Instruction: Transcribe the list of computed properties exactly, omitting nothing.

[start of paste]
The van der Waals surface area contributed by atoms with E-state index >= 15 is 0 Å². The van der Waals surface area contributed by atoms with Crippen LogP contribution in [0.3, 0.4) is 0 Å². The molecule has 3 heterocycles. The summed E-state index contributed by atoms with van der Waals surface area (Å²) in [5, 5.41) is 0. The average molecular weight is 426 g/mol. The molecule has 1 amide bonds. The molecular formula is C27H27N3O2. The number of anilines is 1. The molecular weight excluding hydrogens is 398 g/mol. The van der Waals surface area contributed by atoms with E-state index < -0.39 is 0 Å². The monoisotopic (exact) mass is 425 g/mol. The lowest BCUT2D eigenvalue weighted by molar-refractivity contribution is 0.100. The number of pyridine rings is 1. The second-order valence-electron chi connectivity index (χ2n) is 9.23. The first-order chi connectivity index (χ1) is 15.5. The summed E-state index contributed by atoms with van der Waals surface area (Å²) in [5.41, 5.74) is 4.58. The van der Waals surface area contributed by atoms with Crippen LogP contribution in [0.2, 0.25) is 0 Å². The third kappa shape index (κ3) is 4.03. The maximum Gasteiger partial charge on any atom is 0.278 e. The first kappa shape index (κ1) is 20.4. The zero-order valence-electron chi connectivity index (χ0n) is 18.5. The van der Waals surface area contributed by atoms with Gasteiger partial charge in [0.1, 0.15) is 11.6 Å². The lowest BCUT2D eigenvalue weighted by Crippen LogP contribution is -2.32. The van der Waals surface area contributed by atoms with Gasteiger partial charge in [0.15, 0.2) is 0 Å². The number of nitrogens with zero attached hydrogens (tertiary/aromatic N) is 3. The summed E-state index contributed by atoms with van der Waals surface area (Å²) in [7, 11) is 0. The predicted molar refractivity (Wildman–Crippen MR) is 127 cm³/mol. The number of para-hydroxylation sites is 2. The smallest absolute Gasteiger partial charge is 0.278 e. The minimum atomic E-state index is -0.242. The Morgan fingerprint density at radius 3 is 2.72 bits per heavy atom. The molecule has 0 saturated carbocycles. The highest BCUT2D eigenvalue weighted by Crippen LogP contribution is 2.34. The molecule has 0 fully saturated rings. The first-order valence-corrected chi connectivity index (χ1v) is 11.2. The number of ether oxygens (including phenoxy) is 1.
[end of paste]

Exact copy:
The van der Waals surface area contributed by atoms with E-state index >= 15 is 0 Å². The van der Waals surface area contributed by atoms with Crippen LogP contribution in [0.3, 0.4) is 0 Å². The molecule has 3 heterocycles. The summed E-state index contributed by atoms with van der Waals surface area (Å²) in [5, 5.41) is 0. The average molecular weight is 426 g/mol. The molecule has 1 amide bonds. The molecular formula is C27H27N3O2. The number of anilines is 1. The molecular weight excluding hydrogens is 398 g/mol. The van der Waals surface area contributed by atoms with E-state index < -0.39 is 0 Å². The monoisotopic (exact) mass is 425 g/mol. The lowest BCUT2D eigenvalue weighted by molar-refractivity contribution is 0.100. The number of pyridine rings is 1. The second-order valence-electron chi connectivity index (χ2n) is 9.23. The first-order chi connectivity index (χ1) is 15.5. The summed E-state index contributed by atoms with van der Waals surface area (Å²) in [5.41, 5.74) is 4.58. The van der Waals surface area contributed by atoms with Crippen LogP contribution in [0.2, 0.25) is 0 Å². The third kappa shape index (κ3) is 4.03. The maximum Gasteiger partial charge on any atom is 0.278 e. The first kappa shape index (κ1) is 20.4. The zero-order valence-electron chi connectivity index (χ0n) is 18.5. The van der Waals surface area contributed by atoms with Gasteiger partial charge in [0.1, 0.15) is 11.6 Å². The lowest BCUT2D eigenvalue weighted by Crippen LogP contribution is -2.32. The van der Waals surface area contributed by atoms with Gasteiger partial charge in [0.15, 0.2) is 0 Å². The number of nitrogens with zero attached hydrogens (tertiary/aromatic N) is 3. The summed E-state index contributed by atoms with van der Waals surface area (Å²) in [7, 11) is 0. The predicted molar refractivity (Wildman–Crippen MR) is 127 cm³/mol. The number of para-hydroxylation sites is 2. The smallest absolute Gasteiger partial charge is 0.278 e. The minimum atomic E-state index is -0.242. The Morgan fingerprint density at radius 3 is 2.72 bits per heavy atom. The molecule has 0 saturated carbocycles. The highest BCUT2D eigenvalue weighted by Crippen LogP contribution is 2.34. The molecule has 0 fully saturated rings. The first-order valence-corrected chi connectivity index (χ1v) is 11.2. The number of ether oxygens (including phenoxy) is 1.